Celebrating our Women of Spirit
In what was a joyous occasion, the Wenona Alumnae Association held the 11th Women of Spirit Breakfast at Luna Park last Friday, with Professor Jane McAdam (1992PY) as guest speaker.
It’s a signature event in the Wenona Alumnae Association’s calendar, but after it was cancelled in 2020, the 11th Women of Spirit Breakfast felt even more special this year. Our alumnae are a strong, supportive and close-knit community, but the pandemic has underlined the extent to which digital interaction is no substitute for the real thing. Tapping away in a group chat or chatting via Zoom doesn’t come close to the wonderful feeling of hugging an old schoolfriend or giving someone that you haven’t seen for ages your undivided attention while enjoying breakfast together.
Last Friday, more than 185 alumnae, parents, staff and students gathered together in the Crystal Ballroom at Luna Park for the Women of Spirit Breakfast, hosted by Wenona Alumnae Association President Luisa Horton (Brown, 2005).
In her welcome address, Principal Dr Scott acknowledged just how wonderful it was to celebrate the joy of community. She acknowledged the importance of alumnae in their capacity as role models, inspiring our young women to challenge gender norms, expand their horizons and aspire to more. As Dr Scott said, this is particularly important at a time when the topic of consent is forcing us to reflect on how cultures are created and how they can be changed. Dr Scott also spoke about the addition of Wenona’s new building, The Athenaeum, which opened in July last year, providing the Wenona community with an exciting state-of-the-art teaching and learning space.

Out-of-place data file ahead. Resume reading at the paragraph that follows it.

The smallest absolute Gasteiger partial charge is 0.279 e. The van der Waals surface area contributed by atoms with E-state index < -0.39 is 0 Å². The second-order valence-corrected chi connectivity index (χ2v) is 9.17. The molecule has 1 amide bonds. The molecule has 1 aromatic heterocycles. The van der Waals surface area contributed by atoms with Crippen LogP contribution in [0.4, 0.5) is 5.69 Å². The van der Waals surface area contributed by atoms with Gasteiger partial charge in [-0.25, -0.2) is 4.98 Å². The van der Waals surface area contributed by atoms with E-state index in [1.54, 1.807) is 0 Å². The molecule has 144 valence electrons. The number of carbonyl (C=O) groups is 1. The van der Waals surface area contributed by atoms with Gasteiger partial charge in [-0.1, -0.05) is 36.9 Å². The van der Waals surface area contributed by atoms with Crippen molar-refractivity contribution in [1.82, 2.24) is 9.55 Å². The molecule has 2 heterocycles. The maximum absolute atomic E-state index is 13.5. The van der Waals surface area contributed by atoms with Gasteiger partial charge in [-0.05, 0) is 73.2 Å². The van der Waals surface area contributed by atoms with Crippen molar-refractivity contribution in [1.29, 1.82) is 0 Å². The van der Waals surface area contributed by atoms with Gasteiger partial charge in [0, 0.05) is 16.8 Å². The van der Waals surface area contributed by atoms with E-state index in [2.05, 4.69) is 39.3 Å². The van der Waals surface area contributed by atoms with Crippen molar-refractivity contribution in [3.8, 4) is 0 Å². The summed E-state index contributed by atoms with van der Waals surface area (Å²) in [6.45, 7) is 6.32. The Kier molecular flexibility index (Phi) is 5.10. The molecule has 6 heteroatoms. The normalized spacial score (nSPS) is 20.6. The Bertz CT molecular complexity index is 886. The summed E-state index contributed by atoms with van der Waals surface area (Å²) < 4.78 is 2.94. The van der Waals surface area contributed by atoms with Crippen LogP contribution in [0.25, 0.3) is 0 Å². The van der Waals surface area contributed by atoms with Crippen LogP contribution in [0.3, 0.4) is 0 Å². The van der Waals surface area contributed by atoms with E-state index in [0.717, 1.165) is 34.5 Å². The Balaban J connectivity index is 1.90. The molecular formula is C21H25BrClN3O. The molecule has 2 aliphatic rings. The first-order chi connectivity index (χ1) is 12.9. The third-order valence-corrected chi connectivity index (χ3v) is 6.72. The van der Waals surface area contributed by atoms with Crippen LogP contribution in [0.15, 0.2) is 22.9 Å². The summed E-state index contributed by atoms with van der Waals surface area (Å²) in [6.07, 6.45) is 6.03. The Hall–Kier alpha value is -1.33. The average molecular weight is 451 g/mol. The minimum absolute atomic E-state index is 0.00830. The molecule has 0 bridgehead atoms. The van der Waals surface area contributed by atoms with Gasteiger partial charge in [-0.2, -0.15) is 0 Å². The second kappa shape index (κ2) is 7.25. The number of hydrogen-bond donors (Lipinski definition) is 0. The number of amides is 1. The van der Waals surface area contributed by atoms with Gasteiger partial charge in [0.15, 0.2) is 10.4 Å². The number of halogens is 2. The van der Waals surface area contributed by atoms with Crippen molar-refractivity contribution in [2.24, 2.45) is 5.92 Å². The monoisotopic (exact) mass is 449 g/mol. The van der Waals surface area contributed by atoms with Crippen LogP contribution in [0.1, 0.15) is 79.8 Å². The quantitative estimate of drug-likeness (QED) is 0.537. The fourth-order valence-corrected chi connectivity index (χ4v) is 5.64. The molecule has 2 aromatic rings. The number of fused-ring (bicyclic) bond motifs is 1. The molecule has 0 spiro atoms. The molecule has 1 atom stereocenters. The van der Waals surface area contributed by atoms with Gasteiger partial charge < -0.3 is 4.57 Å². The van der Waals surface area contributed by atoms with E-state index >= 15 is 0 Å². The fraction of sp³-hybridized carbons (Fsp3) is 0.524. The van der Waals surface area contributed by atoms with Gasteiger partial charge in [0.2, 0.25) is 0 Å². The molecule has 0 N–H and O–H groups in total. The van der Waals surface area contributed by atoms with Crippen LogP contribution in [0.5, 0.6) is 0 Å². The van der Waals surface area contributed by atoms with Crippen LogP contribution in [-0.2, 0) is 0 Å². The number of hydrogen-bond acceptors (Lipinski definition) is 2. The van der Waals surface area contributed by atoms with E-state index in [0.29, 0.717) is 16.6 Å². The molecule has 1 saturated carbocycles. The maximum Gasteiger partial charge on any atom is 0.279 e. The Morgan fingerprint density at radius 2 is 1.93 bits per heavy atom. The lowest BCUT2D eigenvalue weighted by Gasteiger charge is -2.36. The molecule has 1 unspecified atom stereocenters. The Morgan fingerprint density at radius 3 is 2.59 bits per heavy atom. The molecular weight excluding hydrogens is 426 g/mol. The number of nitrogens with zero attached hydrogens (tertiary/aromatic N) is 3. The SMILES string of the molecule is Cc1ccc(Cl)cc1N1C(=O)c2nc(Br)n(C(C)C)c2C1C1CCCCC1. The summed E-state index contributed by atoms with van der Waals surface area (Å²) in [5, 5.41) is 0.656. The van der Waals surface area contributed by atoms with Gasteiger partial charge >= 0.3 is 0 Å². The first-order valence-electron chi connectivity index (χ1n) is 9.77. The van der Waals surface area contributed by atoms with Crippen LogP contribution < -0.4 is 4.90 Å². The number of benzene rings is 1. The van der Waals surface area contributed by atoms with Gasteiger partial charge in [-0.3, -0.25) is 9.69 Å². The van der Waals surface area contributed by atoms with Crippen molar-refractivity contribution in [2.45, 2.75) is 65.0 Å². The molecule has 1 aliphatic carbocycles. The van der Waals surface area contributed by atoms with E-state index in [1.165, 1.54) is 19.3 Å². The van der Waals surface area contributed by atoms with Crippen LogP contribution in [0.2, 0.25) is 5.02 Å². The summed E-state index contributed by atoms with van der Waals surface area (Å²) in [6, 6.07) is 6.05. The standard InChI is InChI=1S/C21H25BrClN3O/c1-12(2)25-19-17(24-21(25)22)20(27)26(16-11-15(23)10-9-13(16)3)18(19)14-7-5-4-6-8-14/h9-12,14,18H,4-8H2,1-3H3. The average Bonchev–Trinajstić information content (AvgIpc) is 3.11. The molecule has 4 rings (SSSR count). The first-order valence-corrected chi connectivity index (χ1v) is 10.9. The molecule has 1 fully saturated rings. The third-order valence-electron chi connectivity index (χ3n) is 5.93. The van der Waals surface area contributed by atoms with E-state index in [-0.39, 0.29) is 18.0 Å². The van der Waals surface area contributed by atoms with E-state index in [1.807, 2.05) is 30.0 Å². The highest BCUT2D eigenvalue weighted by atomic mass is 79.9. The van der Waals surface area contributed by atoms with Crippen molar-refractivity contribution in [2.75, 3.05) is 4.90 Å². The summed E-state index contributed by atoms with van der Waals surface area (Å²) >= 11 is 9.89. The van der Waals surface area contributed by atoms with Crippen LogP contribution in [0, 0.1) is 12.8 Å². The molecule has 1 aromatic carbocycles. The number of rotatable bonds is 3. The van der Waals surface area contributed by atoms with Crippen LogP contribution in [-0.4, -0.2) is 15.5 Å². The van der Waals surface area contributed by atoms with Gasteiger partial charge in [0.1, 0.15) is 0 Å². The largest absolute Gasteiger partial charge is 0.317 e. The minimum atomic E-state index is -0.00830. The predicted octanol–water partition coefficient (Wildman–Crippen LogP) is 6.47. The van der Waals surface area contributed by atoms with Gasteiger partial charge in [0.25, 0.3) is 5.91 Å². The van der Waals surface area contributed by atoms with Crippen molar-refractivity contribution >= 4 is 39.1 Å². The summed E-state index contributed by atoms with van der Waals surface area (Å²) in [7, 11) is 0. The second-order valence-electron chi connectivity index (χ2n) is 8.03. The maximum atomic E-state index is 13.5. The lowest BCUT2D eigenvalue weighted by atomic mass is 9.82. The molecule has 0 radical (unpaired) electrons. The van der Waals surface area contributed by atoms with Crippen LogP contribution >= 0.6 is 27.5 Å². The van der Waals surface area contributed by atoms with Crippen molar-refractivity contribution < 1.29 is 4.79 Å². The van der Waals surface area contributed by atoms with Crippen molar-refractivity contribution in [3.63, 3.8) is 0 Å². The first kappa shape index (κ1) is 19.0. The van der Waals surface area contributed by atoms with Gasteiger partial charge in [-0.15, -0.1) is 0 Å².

Scientia Professor of Law and Director of the Andrew & Renata Kaldor Centre for International Refugee Law at UNSW, Jane McAdam (1992PY) was the guest speaker. In praising Dr Scott for her public leadership over the issue of consent, she said, “I truly am delighted to be back at Dr Scott’s ‘raging feminist bootcamp’, as she described Wenona on Q+A last week… Your sensible, intelligent and much-needed contribution to the conversation about consent, interpersonal relationships and the role of those in positions of authority have made me feel particularly proud to be associated with Wenona.”